Pop quiz: You are walking down Peachtree Street when a man suddenly clutches his arm and falls to the ground. You run over and recognize instantly that he needs help.
What is the first thing you do?
Call 911? Correct.
What about your family member who hasn’t been “acting herself” lately? She hasn’t been going to spin class, has missed work, or has been sleeping too much or little.
Or your teenage son whose grades have suddenly dropped? His old good friends haven’t been calling, and his new friends don’t come into the house to say hello before “just going for a drive.”
What do you do? Whom do you call to figure this out?
What would you even ask if you got someone on the line?
These are issues we, as mental health professionals, hear all too often. People know something is wrong but aren’t sure what to do next. Something needs to be identified or diagnosed. Something needs to be fixed.
But nothing happens.
The reasons for the inaction vary, from not knowing whom to call to making false assumptions about what is truly going on and what the outcome will be.
Of course, money, insurance, work, school and busy schedules all can cross the muddied mind, and let’s not forget about good old anxiety. (“What if I say the wrong thing to the therapist? Will they judge me?”)
Recently, I had a friend who was going through a remarkably difficult few years and whose friends and family were all in agreement: “Yo, you really should go see someone” (an actual quote from an anonymous loved one — OK, it was me).
The reasons for inaction were abundant and mostly involved a rationale that the solutions were obvious and that she didn’t need a therapist to tell her about the errors in her ways. And, besides, whom would she even call?
Good news: There are countless options available.
First, if you ever feel someone is in immediate danger, call 911. There are also crisis hotlines, such as 800-273-TALK (24/7, free and confidential support for people in distress and crisis resources for you or your loved ones). I used to work at a hotline, and I promise you that it’s perfectly kosher to call and say, “I have no idea what’s wrong but …”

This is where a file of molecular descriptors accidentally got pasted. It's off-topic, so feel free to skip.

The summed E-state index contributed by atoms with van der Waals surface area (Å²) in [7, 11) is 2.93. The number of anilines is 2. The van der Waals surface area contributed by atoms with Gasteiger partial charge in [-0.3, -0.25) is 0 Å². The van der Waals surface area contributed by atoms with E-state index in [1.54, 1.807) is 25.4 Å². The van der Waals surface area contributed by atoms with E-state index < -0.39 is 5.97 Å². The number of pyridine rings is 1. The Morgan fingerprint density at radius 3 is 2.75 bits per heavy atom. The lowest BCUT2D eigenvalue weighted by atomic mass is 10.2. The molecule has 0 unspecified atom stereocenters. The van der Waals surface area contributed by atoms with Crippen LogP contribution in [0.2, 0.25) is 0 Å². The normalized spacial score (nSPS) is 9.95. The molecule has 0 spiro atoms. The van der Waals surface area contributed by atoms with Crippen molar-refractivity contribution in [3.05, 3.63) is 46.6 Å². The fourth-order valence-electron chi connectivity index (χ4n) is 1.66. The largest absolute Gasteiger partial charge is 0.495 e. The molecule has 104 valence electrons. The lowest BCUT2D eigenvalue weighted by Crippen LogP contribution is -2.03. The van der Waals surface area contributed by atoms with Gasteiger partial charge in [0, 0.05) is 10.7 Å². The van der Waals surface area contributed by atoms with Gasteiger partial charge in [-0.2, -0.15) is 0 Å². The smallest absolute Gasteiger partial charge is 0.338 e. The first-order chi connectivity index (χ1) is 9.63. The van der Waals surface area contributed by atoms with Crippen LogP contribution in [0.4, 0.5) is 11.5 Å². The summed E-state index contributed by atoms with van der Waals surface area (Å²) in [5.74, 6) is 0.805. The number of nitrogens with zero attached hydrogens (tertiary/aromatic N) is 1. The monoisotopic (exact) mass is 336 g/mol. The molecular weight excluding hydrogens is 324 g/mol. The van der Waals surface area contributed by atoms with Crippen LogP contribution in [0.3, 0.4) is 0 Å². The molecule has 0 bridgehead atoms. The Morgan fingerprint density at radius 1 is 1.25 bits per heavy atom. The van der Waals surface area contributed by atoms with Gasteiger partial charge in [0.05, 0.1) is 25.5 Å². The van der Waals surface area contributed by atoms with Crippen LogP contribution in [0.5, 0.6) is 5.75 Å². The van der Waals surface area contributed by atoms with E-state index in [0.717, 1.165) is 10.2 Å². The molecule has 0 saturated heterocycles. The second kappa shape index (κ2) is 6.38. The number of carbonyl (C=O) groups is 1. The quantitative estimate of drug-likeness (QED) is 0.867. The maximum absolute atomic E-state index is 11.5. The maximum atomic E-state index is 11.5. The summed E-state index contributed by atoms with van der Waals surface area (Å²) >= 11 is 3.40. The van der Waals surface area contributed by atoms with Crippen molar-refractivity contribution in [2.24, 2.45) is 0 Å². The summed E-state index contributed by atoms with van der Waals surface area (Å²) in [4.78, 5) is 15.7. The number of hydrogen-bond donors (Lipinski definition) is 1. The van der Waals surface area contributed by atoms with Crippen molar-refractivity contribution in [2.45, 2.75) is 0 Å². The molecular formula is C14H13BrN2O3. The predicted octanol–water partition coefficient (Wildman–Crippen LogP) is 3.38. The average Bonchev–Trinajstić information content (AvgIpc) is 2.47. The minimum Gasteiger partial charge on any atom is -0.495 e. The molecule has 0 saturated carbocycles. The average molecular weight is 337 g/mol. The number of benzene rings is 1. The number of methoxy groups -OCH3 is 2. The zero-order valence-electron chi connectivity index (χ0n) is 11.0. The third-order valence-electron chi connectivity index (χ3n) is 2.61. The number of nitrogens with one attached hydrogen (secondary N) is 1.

A mental health professional is prepared to help, which may simply point you toward a more specialized referral or provider.
There also are always local resources, which are a great place to begin. Atlanta has several good options to start, such as Jewish Family & Career Services’ outpatient counseling services. Or call me directly at The Berman Center (number below), and I’m happy to provide some insight into where to seek care and who can help. Specialization matters.
Whatever you do, don’t suffer in silence!
If you’ve read this far, you’re clearly interested in the topics of mental health and/or substance abuse. I implore you and a group of your closest friends to join several of the local Jewish mental health organizations for the Blue Dove Foundation’s “Quieting the Silence Education Series: A Night of Jewish Mental Health and Substance Abuse Education.”
We will learn, laugh and cry, and I know in my gut that this event will advance the conversation, eradicate the shame and stigma, and, most important, help those who are suffering choose to seek assistance.
It’s Thursday, May 24, at 7 p.m. at Temple Sinai, 5645 Dupree Drive, Sandy Springs. It’s for adults only and is free.
Daniel Epstein is a licensed psychotherapist and is the program director at The Berman Center (https://www.bermancenteratl.com/). For program or private practice inquires, email email@example.com, or call 770-336-7444. The Berman Center offers a path forward for those dealing with addiction and/or mental health issues. Based on the Jewish values of community, healing and wholeness, our spiritually holistic approach helps participants transition from surviving to thriving. We offer a customized, multidisciplinary treatment plan that supports the individual and the family, as well as exceptional post-treatment community integration programs. For more tips on how to approach the above types of situations or answers to questions related to mental illness or addiction, call 770-336-7444, or email firstname.lastname@example.org.